How to feed the world without destroying the planet
If you’re going to ask yourself this question, how can we save the planet while not compromising our food and social security in simple ways? The answer is simple, sustainability.
In our society, hunger is one of the most awful and profound expressions. It exists in every country. It is something that most people can identify with on a primal level. We have a deep-rooted fear of hunger etched in our DNA because our ancestors were hungry and scared for generations to come. It is part of who we are.
Providing a healthy diet for an expected global population of nearly 10 billion people by 2050 while at the same time improving the world those people live in will require sweeping changes to the farming and food production systems to achieve those goals.
It is ironic, however, that there is currently an increase in the amount of land that is being converted into vegetated land or land that can be used for farming, which in turn means more food is being produced, but 820 million people are undernourished because they do not have access to a healthy diet, or cannot afford one.
Although issues of this nature should be addressed by the governments of the countries that experience such a dilemma, however, several professionals in the area have been able to offer us ways how to "win" in both situations, feeding the world and not causing the planet to be destroyed at the same time.
Refrain from deforestation.
To produce more food, we must keep rainforests, savannahs, and peatlands. We need to stop the expansion of agriculture and freeze its footprint like it is now. The growth of agriculture is the single biggest driver of species extinction today.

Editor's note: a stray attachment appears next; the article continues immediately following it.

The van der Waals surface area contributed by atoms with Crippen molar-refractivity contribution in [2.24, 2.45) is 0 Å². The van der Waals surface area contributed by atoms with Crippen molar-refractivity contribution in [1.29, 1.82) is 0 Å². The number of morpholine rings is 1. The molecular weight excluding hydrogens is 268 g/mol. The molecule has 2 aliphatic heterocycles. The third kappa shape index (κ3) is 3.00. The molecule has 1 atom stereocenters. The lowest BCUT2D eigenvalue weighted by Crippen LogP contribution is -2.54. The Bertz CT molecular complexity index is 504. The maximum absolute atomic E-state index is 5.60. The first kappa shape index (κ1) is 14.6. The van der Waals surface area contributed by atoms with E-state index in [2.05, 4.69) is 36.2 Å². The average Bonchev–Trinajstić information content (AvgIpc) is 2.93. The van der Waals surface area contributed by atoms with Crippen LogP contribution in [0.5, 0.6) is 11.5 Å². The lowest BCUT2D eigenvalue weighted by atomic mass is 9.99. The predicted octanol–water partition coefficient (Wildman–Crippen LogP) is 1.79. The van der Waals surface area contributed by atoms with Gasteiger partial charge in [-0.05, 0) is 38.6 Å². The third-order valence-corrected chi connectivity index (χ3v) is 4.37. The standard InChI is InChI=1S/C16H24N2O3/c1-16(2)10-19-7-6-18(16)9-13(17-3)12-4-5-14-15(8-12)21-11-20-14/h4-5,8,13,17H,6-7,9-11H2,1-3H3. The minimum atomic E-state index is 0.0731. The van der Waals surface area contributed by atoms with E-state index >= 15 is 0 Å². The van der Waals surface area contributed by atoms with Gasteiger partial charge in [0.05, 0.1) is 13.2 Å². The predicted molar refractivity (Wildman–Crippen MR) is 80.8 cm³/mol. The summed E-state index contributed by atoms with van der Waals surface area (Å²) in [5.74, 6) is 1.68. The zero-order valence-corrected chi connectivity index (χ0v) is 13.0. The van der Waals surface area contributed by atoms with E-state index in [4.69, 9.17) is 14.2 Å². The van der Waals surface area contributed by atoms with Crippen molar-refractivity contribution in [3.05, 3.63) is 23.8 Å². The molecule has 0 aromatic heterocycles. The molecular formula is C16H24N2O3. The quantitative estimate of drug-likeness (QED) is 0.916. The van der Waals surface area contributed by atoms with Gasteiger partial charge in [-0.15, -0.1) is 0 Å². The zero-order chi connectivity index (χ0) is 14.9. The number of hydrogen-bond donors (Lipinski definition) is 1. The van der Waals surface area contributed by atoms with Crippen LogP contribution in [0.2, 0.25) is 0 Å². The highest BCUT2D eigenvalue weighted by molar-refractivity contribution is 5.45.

Our agriculture cannot be expanded by expanding its reach, so we need to improve the amount of food we grow on the available land. In agriculture, most research and development funding focus on enhancing the productivity of the world's best farms rather than improving the situation at the bottom of the food chain. There are tremendous opportunities across the globe for significant increases in food production that could not be achieved through the use of more land and without harming the environment.
Utilize resources more efficiently.
Water, energy, and chemicals are used to grow food today, so much of that improvement can be achieved by using them smarter. On average, one quart of water creates one calorie of food energy. The most efficient and the minor efficient producers worldwide are 200 to 300 times more efficient, and there are tremendous opportunities to save water and energy and reduce pollution while growing the same amount of food.
Eliminate one-third of the food that is lost or wasted.
All along the supply chain, improvements can be made, from implementing solar-powered cold-storage units on farms to implementing natural compounds that prevent bacteria from growing on the fruit and retain moisture to extend the product's shelf life at retail stores.
Increase plant-based foods in high-meat consumers' diets.
The meat production, mainly from cattle, sheep, and goats, is highly resource-intensive. As a result, growing populations will need less meat to access some hearts. There are now burgers that contain between 20 and 35 percent mushrooms and all-plant burgers that taste just as delicious, if not better, as burgers with more than 35 percent beef.